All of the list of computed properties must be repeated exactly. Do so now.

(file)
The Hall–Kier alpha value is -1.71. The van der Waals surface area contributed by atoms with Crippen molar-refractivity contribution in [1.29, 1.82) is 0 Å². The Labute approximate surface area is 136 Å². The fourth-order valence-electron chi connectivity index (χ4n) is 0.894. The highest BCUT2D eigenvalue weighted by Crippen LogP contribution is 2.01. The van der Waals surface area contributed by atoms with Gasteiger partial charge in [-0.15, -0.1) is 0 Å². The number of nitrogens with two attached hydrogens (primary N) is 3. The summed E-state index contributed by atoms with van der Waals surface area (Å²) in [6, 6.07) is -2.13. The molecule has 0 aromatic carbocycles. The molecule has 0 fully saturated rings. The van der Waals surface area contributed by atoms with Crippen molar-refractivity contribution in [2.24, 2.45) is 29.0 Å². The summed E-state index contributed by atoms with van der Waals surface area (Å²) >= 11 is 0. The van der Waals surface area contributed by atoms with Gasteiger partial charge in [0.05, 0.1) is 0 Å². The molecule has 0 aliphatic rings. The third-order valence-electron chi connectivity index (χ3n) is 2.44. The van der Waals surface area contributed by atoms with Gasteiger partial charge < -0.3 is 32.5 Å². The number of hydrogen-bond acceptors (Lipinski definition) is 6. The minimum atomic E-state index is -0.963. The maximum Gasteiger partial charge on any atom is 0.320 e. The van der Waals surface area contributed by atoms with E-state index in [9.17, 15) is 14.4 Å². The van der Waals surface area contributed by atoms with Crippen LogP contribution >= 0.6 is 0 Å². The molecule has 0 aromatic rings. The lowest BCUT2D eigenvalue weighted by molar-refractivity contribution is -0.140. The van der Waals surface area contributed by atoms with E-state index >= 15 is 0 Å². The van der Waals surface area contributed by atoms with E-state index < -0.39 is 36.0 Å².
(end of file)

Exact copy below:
The Hall–Kier alpha value is -1.71. The van der Waals surface area contributed by atoms with Crippen molar-refractivity contribution in [1.29, 1.82) is 0 Å². The Labute approximate surface area is 136 Å². The fourth-order valence-electron chi connectivity index (χ4n) is 0.894. The highest BCUT2D eigenvalue weighted by Crippen LogP contribution is 2.01. The van der Waals surface area contributed by atoms with Gasteiger partial charge in [-0.15, -0.1) is 0 Å². The number of nitrogens with two attached hydrogens (primary N) is 3. The summed E-state index contributed by atoms with van der Waals surface area (Å²) in [6, 6.07) is -2.13. The molecule has 0 aromatic carbocycles. The molecule has 0 fully saturated rings. The van der Waals surface area contributed by atoms with Crippen molar-refractivity contribution in [2.24, 2.45) is 29.0 Å². The summed E-state index contributed by atoms with van der Waals surface area (Å²) >= 11 is 0. The van der Waals surface area contributed by atoms with Gasteiger partial charge in [0.05, 0.1) is 0 Å². The molecule has 0 aliphatic rings. The third-order valence-electron chi connectivity index (χ3n) is 2.44. The van der Waals surface area contributed by atoms with Gasteiger partial charge < -0.3 is 32.5 Å². The number of hydrogen-bond acceptors (Lipinski definition) is 6. The minimum atomic E-state index is -0.963. The maximum Gasteiger partial charge on any atom is 0.320 e. The van der Waals surface area contributed by atoms with E-state index in [9.17, 15) is 14.4 Å². The van der Waals surface area contributed by atoms with Crippen LogP contribution >= 0.6 is 0 Å². The molecule has 0 aromatic rings. The lowest BCUT2D eigenvalue weighted by molar-refractivity contribution is -0.140. The van der Waals surface area contributed by atoms with E-state index >= 15 is 0 Å². The van der Waals surface area contributed by atoms with E-state index < -0.39 is 36.0 Å².